If we zoom in, we can also see her work to advance climate action. She has introduced or co-sponsored many environmental and climate policies, signed the NoKXL Pledge and No Fossil Fuel Money Pledge, supported a novel idea for a new global “managed decline” treaty to manage the worldwide phaseout of fossil fuel production, and supported efforts to hold fossil fuel polluters accountable for their role in the climate crisis by filing a brief in the U.S. Court of Appeals for the Ninth Circuit to hold Big Oil responsible for blocking action in Congress on climate change.

Both Harris and Biden alike will need to increase ambition particularly on fossil fuel supply, environmental justice, and just transition policies, but Harris’s advocacy of a global treaty to achieve a “cooperative managed decline of fossil fuel production” shows that she’s moving in the right direction. She plans to propose a meeting of major global emitters in early 2021, focusing on climate change and the global economy. The meeting will focus on renewed commitments to fossil-fuel subsidy phase-out and the first-ever global negotiation of the cooperatively managed decline of fossil fuel production.

This is all in stark contrast to what’s happening with the current administration. Trump’s policies are a raging dumpster fire.

What’s at stake for 2020 and beyond?

Communities across the United States are reeling from the compounding crises of climate change and the COVID-19 pandemic while the Trump administration is playing games with their health, safety, and prosperity.

Trump received the best care in the world when he was diagnosed with COVID-19 (the fact that he contracted COVID-19 while having access to all the best possible resources is a whole other level of offensive absurdity) then turned around and said “screw you” to the rest of America by announcing via Twitter that he has instructed Republicans in Congress to delay a long-discussed stimulus package until after the election.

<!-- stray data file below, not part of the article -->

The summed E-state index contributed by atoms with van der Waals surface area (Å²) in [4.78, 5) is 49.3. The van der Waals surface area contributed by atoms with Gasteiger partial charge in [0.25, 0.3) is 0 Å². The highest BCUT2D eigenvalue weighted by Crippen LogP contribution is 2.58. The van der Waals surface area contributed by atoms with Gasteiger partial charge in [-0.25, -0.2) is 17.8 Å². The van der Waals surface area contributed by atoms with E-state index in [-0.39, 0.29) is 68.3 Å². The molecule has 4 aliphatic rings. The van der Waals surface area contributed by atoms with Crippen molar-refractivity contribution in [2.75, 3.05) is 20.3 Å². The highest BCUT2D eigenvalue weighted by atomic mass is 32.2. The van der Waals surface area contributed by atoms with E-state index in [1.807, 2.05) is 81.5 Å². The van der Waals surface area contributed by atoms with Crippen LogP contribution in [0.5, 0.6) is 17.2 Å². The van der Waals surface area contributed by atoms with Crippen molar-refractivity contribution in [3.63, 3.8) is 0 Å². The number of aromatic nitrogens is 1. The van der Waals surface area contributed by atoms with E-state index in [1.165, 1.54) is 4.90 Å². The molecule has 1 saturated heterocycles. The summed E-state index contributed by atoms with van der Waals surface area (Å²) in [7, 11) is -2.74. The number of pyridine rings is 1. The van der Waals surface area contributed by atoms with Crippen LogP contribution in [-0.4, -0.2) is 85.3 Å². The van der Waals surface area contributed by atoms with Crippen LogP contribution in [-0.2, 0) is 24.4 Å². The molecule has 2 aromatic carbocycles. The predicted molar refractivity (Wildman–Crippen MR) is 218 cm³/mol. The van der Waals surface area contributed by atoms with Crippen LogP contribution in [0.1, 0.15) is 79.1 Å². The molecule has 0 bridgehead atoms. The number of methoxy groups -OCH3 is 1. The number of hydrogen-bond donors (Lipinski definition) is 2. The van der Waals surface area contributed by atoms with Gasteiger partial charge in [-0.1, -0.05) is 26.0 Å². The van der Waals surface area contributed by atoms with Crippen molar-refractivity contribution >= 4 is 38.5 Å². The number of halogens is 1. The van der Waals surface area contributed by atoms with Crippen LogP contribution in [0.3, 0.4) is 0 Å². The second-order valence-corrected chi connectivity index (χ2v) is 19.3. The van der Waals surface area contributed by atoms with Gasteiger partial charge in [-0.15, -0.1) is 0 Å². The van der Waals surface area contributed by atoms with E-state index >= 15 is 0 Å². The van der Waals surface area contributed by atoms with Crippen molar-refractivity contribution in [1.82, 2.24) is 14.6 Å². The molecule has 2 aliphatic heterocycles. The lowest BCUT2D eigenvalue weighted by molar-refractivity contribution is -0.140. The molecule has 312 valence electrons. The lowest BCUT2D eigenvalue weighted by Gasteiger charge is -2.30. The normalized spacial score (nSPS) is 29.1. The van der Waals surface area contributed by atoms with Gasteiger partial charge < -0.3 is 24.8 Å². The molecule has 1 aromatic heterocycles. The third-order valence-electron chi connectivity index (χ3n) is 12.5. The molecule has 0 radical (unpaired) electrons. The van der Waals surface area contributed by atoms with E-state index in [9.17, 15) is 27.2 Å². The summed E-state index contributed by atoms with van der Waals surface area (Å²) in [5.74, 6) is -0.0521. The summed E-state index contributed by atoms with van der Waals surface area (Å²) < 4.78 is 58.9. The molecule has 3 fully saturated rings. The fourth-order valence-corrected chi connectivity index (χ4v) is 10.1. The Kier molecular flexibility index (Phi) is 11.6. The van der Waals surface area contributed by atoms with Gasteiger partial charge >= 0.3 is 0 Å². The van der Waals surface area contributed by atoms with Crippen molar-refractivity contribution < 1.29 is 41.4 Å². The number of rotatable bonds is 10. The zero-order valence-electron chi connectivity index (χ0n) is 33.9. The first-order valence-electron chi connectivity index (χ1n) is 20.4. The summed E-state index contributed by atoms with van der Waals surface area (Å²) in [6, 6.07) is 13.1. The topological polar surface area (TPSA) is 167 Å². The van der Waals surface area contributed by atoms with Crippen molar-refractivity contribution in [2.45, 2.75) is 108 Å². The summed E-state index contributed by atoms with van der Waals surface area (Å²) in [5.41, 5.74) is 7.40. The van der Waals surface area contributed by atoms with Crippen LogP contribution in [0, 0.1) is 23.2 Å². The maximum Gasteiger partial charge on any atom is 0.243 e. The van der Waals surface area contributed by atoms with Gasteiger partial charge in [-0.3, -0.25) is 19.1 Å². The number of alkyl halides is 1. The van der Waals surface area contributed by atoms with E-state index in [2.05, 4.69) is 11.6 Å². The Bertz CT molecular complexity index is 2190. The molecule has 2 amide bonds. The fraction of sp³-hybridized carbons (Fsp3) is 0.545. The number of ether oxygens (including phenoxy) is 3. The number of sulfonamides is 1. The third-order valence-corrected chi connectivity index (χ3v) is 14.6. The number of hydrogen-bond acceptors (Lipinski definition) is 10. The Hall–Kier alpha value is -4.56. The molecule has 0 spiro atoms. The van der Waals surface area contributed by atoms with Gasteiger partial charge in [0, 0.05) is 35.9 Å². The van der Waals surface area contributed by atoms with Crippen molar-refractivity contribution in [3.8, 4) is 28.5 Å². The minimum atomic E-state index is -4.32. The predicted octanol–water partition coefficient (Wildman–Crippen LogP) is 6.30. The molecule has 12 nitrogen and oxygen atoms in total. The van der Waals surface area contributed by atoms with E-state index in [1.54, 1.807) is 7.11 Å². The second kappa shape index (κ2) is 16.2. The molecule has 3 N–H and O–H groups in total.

More than 200,000 Americans have died and more than 40 million are out of work as a result of the Trump administration’s failed COVID-19 response. The decision to postpone a stimulus that would help working families across the country will no doubt lead to more suffering. It’s unconscionable that to do anything other than fast-track the HEROES Act, which would provide critical relief but has been stalled in the Republican-controlled Senate for months.

Instead of taking immediate action to prevent further suffering, Trump, Pence, and their cabinet are bending over backward to bail out fossil fuel CEOs, deny people stimulus support, and reject the climate crisis at its core.

The next administration must take transformative action from day one to advance a Green New Deal and end the era of fossil fuels — it’ll be up to Senator Harris to keep pushing for solutions that tackle social, environmental, and economic injustice at their roots.

Tonight, we hope to see her make the most of this opportunity to shut down Pence’s climate denial once and for all.

See you on Twitter!

Vanessa Butterworth

By Vanessa Butterworth

Vanessa currently works as the Senior Digital Strategist at Greenpeace and sits on the Rising Tide North America organizing team. Outside of paid work, she organizes with frontline groups against police brutality, gentrification, and environmental racism. Over the past ten years, she's worked on campaign, mobilization, direct action, and movement strategy across the US and Canada. She's originally from Mississauga of the New Credit Territory as known as Caledon, Ontario, but now lives in Oakland, California on Ohlone Territory.